This dataset includes people of Italian, Northern Italian, or Tuscan ancestry. At this time, this dataset cannot be broken down further because the people in those regions mixed throughout history or have shared history, or we might not have had enough data to tell them apart. As we obtain more data, populations will become easier to distinguish, and we will be able to report on more populations in the Ancestry Composition report.

Recent ancestor locations included in the Italian reference population:

  • Italy
  • Malta
Sardinian

Sardinian.png

Sardinians are outliers in the genetic landscape of Europe, thanks to the geographic isolation of their rugged island home off of mainland Italy. Over the centuries, Sardinians resisted assimilation by occupying forces and have managed to preserve a few unique traditions, including “Cantu a Tenòre,” a haunting style of overtone singing practiced to this day.

Genetically distinct populations, like the Sardinians, have their own reference population in Ancestry Composition.

Iberian

Iberian.png

The genetic landscape of the Iberian Peninsula — represented today by the people of Spain and Portugal — was influenced by several Mediterranean civilizations, including 800 years of Arabic North African rule. Now, a small North African genetic signature is present in Iberian DNA, and over eight percent of Spanish words carry Arabic origins. Conquistadors from Portugal and Spain colonized parts of Africa, Oceania, and the Americas, and Iberian DNA is now relatively common in Latino peoples from Central and South America.

This dataset includes people of France Basque, Portuguese, or Spanish ancestry. At this time, this dataset cannot be broken down further because the people in those regions mixed throughout history or have shared history, or we might not have had enough data to tell them apart. As we obtain more data, populations will become easier to distinguish, and we will be able to report on more populations in the Ancestry Composition report.

Recent ancestor locations included in the Iberian reference population:

  • Portugal
  • Spain
Broadly Southern European

Broadly_Southern_European.png

Southern Europe, including the Iberian, Italian, and Balkan peninsulas as well as the island of Malta, is a region defined in great part by the Mediterranean Sea. The Mediterranean has provided transportation routes, keeping these regions connected.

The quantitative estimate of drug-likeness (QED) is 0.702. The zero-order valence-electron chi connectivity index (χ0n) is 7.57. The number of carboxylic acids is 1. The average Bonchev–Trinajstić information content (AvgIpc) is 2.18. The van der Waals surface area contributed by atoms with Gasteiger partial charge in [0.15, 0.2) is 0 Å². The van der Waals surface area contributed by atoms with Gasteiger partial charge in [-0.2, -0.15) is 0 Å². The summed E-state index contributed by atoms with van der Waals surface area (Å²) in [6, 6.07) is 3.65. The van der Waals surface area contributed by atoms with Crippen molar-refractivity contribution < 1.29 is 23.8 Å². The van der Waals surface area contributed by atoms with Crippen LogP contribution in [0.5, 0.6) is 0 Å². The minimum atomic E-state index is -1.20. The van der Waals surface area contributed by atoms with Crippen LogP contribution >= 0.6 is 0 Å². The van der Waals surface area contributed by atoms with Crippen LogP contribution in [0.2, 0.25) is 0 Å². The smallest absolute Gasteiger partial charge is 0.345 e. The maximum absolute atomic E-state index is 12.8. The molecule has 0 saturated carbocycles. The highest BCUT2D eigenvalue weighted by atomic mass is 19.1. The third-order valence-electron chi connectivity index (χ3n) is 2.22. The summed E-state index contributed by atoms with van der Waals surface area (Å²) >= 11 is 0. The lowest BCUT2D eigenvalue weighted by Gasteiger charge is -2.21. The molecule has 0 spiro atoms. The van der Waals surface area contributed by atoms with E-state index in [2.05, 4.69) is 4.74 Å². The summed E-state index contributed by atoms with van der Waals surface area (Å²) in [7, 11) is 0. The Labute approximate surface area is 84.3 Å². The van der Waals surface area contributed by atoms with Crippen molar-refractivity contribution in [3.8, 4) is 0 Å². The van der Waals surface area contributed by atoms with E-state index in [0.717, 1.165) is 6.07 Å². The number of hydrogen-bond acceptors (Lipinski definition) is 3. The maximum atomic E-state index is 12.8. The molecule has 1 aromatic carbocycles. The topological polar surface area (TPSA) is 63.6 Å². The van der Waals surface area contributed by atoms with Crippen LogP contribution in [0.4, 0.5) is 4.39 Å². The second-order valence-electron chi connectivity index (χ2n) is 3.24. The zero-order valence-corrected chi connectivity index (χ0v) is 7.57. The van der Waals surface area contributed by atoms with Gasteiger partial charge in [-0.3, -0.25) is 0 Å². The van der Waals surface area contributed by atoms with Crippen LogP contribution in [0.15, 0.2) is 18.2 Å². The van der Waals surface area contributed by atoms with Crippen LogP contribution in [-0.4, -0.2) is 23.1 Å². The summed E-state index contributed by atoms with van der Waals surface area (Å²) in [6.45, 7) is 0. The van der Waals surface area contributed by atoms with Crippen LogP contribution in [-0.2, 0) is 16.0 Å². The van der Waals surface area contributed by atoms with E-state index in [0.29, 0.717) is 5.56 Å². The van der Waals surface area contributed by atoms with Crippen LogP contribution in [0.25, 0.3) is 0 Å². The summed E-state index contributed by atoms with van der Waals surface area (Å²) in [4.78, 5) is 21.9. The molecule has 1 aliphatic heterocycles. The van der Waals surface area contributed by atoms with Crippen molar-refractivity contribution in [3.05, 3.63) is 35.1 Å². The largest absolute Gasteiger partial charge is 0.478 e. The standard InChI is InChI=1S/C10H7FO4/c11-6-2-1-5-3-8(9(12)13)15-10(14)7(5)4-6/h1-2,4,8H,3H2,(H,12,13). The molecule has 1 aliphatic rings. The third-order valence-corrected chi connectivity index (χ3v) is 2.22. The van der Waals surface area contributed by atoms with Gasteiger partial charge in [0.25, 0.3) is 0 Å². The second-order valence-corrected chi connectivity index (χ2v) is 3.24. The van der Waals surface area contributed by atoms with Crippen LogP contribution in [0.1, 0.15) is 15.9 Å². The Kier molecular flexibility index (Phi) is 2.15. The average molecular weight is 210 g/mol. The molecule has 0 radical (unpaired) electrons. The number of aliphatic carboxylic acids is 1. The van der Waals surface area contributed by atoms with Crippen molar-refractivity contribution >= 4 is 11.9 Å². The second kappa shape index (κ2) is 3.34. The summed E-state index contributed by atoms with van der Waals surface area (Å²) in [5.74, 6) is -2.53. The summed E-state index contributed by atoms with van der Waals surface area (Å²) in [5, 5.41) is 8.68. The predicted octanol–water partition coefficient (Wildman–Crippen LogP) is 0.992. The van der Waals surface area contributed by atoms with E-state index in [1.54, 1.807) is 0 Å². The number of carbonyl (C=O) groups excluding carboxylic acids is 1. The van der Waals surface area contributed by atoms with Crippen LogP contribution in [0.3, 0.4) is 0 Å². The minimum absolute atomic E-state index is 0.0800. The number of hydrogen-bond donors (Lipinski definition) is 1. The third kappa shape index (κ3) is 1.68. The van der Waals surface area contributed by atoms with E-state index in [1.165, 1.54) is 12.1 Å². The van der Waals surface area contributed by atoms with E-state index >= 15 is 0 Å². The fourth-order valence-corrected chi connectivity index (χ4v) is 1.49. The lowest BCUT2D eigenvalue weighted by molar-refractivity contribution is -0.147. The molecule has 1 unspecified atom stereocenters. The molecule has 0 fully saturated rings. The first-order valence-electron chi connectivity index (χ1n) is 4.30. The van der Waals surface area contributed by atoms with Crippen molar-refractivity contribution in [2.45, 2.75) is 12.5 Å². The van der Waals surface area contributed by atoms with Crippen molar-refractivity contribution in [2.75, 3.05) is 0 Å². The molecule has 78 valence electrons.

Sometimes a piece of DNA matches a regional population but cannot be assigned to a more specific population. In such a case, we assign the DNA "broadly" to that regional population rather than a specific one.

 

Ashkenazi Jewish

Ashkenazi_Jewish.png

Ashkenazi Jews settled in Central and Eastern Europe in the late Middle Ages, but their modern descendants remain genetically more similar to other Jewish populations than to their European neighbors, reflecting shared western Asian origins. In the twentieth century, many Ashkenazi Jews immigrated to Israel or to the Americas in search of greater cultural and religious acceptance. Today, over five million ethnic Ashkenazi Jews live in the US.

Although not a country or region, they have their own reference population in Ancestry Composition because Ashkenazi Jews are so genetically distinct.

 

Broadly European

Broadly_European.png

Much of Europe was buried under miles of ice ten thousand years ago. As the glaciers receded over millennia, Neolithic farmers from western Asia joined Paleolithic hunter-gatherers to settle Europe.

Sometimes a piece of DNA matches a regional population but cannot be assigned to a more specific population. In such a case, we assign the DNA "broadly" to that regional population rather than a specific one.

 

South Asian

South_Asian.png

Extending from Afghanistan in the northwest to Bangladesh in the east, South Asia was peopled over 50,000 years ago by the first wave of modern humans to leave Africa. Today, India alone is home to four major language families and nearly one-fifth of the world’s population. Modern Indians descend from both ancient western Asian immigrants and an indigenous Dravidian population.

This dataset includes people of Afghan, Balochi, Bangladeshi, Brahui, Burusho, Hazara, Indian, Kalash, Makrani, Nepalese, Pakistani, Pathan, Sindhi, Sri Lankan, or Uygur ancestry. At this time, this dataset cannot be broken down further because the people in those regions mixed throughout history or have shared history, or we might not have had enough data to tell them apart. As we obtain more data, populations will become easier to distinguish, and we will be able to report on more populations in the Ancestry Composition report.

Recent ancestor locations included in the South Asian reference population:

  • Afghanistan
  • Bangladesh
  • India
  • Mauritius
  • Nepal
  • Pakistan
  • Sri Lanka

 

East Asian & Native American